Eid El Adha starts without lamb or gifts for Sudanese
People in Sudan are unable to buy gifts or lambs for their children and families for Eid El Adha, the festival of sacrifice that starts this evening. Prices for food and consumer goods have doubled or tripled during the current economic hardship.
In Khartoum, a number of people told Radio Dabanga that the economic conditions are too difficult to buy gifts and clothing for their children. “Let alone buy a lamb, they cost between SDG3,000 and SDG6,500 ($106.60 - $231*),” a resident said.
Traders have complained about the weak purchasing power and the frightening decline in the market because of the liquidity shortage.
In North Kordofan, a listener told Radio Dabanga that the price of children’s clothes range between 500 ($17.80) and 1,000 ($35.50) Sudanese Pounds, and a lamb can cost as much as SDG6,000 ($213).
A Sudanese lawyer, Osman Saleh, said that the majority of families do not have these amounts. “They cannot meet the risen prices of daily life.”
“Most people have bought sweets and are reluctant to buy a sacrifice lamb.” - Journalist Osman Hashim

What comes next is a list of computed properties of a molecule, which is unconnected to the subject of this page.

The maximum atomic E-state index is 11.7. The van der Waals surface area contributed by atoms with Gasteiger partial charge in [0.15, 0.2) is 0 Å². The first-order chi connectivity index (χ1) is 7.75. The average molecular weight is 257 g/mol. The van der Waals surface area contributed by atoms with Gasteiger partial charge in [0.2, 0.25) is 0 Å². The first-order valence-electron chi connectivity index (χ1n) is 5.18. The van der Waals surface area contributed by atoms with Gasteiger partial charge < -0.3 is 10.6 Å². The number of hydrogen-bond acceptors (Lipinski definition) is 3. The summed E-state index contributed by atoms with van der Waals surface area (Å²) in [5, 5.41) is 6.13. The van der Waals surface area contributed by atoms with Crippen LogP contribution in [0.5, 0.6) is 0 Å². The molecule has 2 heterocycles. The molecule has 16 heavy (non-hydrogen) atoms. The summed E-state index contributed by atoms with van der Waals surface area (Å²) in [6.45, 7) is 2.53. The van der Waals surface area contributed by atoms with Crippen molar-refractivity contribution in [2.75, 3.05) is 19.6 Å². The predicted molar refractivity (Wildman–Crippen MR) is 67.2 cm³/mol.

In El Gezira state, lamb prices are as high as SDG7,000. 200 Pounds is reported to be the lowest price for children’s clothes, and 400 Pounds for shoes. A resident from southern El Gezira said that the majority of people abstained from buying sacrifice lambs and children’s clothing this year.
“We already suffer from high food and consumer goods prices,” he explained.
Speaking from Port Sudan in Red Sea state, journalist Osman Hashim reported that lamb prices range between SDG4,000 to SDG6,000, and the lowest price for children’s clothes is SDG600. “The majority of people are reluctant to buy lamb and only bought sweets.”
In South Darfur, lamb prices range between SDG1,700 and 3,000. Children’s clothes manufactured in Turkey or Indonesia cost 800 more than Chinese clothes, however, prices here are also higher than many families can afford, residents said.
“Most of the people are unable to buy lamb or children’s clothes because of the tight liquidity and poverty,” a listener from Nyala told this station.
Yesterday, Radio Dabanga reported that banks operating in Khartoum and its suburbs have seen early morning crowds to get a little of their savings to cover their Eid needs to no avail.
End 2017, the Sudanese government decided on a package of austerity measures in an attempt to address the huge gap in its finances. Its priorities did not change: more than 70 per cent of its spending is still allocated to the defence and security sectors, less than 10 per cent will be spent on health and education.
The customs duties were raised by more than 200 per cent – which immediately affected the prices of most of the goods in early January. The government further decided to liberalise the flour market which lead to the doubling of the bread prices.
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